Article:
Water and Land Management in the Central Rift Valley in Ethiopia & Landscape Approach Explained Using A Scale Model

*NOTE: Both presenters will show their video back to back during this session.*

 

 

Poster 1

Title: Water and Land Management in the Central Rift Valley in Ethiopia

Abstract: 

Ethiopian Rift Valley lakes are part of the northernmost of the African Rift Valley Lakes system that extends from the Afar depression southwards to the Turkana depression on the Kenyan border. Located about 200 km south of Addis Ababa, the Ziway-Abijata-Shalla sub-basin critical for the survival of the local communities and migratory birds.

Ziway-Shalla sub basin (ZSSB) is part of the Rift Valley Lakes Basin (RVLB), cover an area of 14,477 km2 and consists four large lakes in the Rift Valley of Ethiopia, namely lakes Ziway, Langano, Abijata and Shalla. Surplus in lakes Ziway and Langano flows to Lake Abijata through Bulbula and Horakelo rivers, respectively. However, Lake Abijata gets most of its water from Lake Ziway.... Lake Ziway, in turn, gets most of its water from the River Meki and River Ketar catchments, both originate in the escarpments of the Rift, where most of the rain falls.

In the last two decades, the negative impact of human activities on the environment has reared its ugly face in most parts of the world. Ethiopia’s Central Rift Valley lakes have not been spared either. Three inter-connected lakes in particular – Ziway, Abijata and Langano – have perhaps bore the heaviest brunt...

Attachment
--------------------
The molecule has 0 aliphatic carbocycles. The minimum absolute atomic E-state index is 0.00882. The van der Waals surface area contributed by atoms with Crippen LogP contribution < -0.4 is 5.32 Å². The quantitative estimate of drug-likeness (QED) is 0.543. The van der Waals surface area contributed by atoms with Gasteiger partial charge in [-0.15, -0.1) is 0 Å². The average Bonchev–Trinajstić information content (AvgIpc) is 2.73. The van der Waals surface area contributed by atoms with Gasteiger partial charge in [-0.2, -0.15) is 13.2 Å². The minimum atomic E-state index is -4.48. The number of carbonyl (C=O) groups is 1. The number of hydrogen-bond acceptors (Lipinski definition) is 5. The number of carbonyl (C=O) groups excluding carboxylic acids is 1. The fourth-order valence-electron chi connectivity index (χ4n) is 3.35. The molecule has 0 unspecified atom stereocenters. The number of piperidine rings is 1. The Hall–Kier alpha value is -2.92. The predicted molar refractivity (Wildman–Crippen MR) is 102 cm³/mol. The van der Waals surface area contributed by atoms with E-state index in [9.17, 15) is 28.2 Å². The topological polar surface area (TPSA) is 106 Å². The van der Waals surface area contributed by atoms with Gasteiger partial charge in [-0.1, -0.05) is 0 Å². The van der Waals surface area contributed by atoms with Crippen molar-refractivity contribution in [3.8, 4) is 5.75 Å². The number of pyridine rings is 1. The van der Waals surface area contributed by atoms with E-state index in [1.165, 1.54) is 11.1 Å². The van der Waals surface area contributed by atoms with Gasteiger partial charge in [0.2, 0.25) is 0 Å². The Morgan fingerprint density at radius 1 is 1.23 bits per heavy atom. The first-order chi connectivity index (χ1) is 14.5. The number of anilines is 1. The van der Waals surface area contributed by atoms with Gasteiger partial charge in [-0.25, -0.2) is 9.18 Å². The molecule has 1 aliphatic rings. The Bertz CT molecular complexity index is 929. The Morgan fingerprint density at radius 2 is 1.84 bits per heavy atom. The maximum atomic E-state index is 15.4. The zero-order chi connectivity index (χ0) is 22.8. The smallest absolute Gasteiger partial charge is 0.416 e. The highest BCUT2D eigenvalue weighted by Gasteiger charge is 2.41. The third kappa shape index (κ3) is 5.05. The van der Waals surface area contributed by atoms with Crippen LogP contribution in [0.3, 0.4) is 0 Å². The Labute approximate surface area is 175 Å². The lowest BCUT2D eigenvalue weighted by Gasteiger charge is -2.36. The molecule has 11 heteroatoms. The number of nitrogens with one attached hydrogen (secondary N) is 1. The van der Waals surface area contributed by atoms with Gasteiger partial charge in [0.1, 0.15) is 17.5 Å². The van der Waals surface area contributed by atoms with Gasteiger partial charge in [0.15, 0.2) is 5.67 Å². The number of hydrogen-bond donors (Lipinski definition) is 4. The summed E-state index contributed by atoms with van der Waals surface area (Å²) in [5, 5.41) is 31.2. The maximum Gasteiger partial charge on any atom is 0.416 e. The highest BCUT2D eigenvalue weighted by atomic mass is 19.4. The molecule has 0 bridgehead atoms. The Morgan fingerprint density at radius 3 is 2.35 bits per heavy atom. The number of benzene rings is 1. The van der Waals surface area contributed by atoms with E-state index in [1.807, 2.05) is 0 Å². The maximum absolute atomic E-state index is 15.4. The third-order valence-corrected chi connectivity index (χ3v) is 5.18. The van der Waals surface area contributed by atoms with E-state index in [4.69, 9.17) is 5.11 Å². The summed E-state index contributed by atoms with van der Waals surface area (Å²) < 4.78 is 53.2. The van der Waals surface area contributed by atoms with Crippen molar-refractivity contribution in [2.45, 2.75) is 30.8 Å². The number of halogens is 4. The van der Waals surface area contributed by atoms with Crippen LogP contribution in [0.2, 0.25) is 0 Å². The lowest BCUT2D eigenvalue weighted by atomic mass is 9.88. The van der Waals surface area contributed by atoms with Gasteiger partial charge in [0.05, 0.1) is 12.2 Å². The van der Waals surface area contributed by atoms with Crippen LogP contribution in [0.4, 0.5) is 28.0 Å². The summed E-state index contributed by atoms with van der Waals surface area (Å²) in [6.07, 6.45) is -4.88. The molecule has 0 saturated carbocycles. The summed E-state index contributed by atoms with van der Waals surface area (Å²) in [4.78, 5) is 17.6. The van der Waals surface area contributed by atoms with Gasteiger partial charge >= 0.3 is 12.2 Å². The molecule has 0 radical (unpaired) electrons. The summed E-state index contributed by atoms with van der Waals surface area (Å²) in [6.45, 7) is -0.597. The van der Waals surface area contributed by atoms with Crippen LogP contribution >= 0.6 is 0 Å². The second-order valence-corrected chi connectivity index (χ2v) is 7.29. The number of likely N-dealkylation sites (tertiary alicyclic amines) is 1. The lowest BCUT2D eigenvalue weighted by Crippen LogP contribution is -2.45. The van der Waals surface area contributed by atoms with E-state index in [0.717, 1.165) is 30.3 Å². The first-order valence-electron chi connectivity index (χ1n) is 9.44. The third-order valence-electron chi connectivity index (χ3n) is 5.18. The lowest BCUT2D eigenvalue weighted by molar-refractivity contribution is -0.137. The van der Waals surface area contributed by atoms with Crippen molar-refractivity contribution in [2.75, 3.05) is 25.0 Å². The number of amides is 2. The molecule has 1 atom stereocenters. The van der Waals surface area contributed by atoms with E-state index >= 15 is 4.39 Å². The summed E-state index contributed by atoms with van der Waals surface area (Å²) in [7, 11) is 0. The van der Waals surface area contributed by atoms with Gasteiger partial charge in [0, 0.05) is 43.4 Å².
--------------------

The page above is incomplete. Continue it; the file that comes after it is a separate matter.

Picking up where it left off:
Click here to view the full abstract.

Speaker(s):

  • Leulseged Yirgu, Wetlands International

Time Slot: 14:15 - 14:30 CET

Language: English

 

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Poster 2

Title: Landscape Approach Explained Using A Scale Model

Abstract: 

Partners for Resilience Philippines, through CARE and ACCORD, are working with Malabon-Navotas-Tullahan-Tinajeros (MaNaTuTi’s) riverbasin stakeholders to help them do just that by mainstreaming integrated risk management (IRM) in local development plans. In support of this advocacy, PfR has constructed a scale model of the MaNaTuTi river system and its surrounding areas in order to visually represent IRM as applied to this landscape. The scale model will act as a visual explanatory tool to facilitate learning among the different stakeholders in MaNaTuTi and, in effect, strengthen the foundation for capacity building in IRM mainstreaming and help create a more enabling environment for building resilience.

This session aims to explain how community participation, landscape risk assessment, and facilitating dialogue between community and other levels of governance and agencies help in planning and policy-making that is inclusive and climate adaptive.

Speaker(s):

  • Ma. Bernadette Uy, Media and Communications Coordinator for ACCORD

Time Slot: 14:15 - 14:30 CET

Language: English

 

 

 

 

 

 

 

 

 

 

 

 

Programmes

 

  • Dialogue and Dissent Strengthening the capacity of civil society to engage in dialogues with stakeholders for improved disaster risk reduction policies, practices, and investments.
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  • Up-scaling Eco-DRR Increasing communities resilience and reducing disaster risks through ecosystem-based solutions.
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